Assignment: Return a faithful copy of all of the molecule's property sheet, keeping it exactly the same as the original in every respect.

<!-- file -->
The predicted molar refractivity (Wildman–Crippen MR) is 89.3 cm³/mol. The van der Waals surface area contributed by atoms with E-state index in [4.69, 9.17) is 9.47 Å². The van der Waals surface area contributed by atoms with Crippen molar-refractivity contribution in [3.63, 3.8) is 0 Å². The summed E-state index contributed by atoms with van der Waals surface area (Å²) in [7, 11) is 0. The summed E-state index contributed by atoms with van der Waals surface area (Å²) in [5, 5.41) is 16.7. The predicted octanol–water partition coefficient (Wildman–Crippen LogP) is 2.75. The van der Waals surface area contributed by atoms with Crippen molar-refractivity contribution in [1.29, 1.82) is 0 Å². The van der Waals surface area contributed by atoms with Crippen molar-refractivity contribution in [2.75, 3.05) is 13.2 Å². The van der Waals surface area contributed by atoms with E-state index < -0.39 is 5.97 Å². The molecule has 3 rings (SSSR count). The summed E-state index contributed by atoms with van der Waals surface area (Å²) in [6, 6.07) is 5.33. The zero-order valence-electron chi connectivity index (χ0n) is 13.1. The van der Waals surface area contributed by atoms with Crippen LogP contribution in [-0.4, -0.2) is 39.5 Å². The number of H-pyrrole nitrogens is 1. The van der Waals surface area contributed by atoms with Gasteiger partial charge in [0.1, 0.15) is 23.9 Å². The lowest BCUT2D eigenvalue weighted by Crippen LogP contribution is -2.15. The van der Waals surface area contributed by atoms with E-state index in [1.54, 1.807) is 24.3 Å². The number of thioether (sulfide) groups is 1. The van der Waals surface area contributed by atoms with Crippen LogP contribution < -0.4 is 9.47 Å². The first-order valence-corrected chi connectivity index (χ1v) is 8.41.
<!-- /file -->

The predicted molar refractivity (Wildman–Crippen MR) is 89.3 cm³/mol. The van der Waals surface area contributed by atoms with E-state index in [4.69, 9.17) is 9.47 Å². The van der Waals surface area contributed by atoms with Crippen molar-refractivity contribution in [3.63, 3.8) is 0 Å². The summed E-state index contributed by atoms with van der Waals surface area (Å²) in [7, 11) is 0. The summed E-state index contributed by atoms with van der Waals surface area (Å²) in [5, 5.41) is 16.7. The predicted octanol–water partition coefficient (Wildman–Crippen LogP) is 2.75. The van der Waals surface area contributed by atoms with Crippen molar-refractivity contribution in [1.29, 1.82) is 0 Å². The van der Waals surface area contributed by atoms with Crippen molar-refractivity contribution in [2.75, 3.05) is 13.2 Å². The van der Waals surface area contributed by atoms with E-state index < -0.39 is 5.97 Å². The molecule has 3 rings (SSSR count). The summed E-state index contributed by atoms with van der Waals surface area (Å²) in [6, 6.07) is 5.33. The zero-order valence-electron chi connectivity index (χ0n) is 13.1. The van der Waals surface area contributed by atoms with Crippen LogP contribution in [-0.4, -0.2) is 39.5 Å². The number of H-pyrrole nitrogens is 1. The van der Waals surface area contributed by atoms with Gasteiger partial charge in [0.1, 0.15) is 23.9 Å². The lowest BCUT2D eigenvalue weighted by Crippen LogP contribution is -2.15. The van der Waals surface area contributed by atoms with E-state index in [1.54, 1.807) is 24.3 Å². The number of thioether (sulfide) groups is 1. The van der Waals surface area contributed by atoms with Crippen LogP contribution < -0.4 is 9.47 Å². The first-order valence-corrected chi connectivity index (χ1v) is 8.41.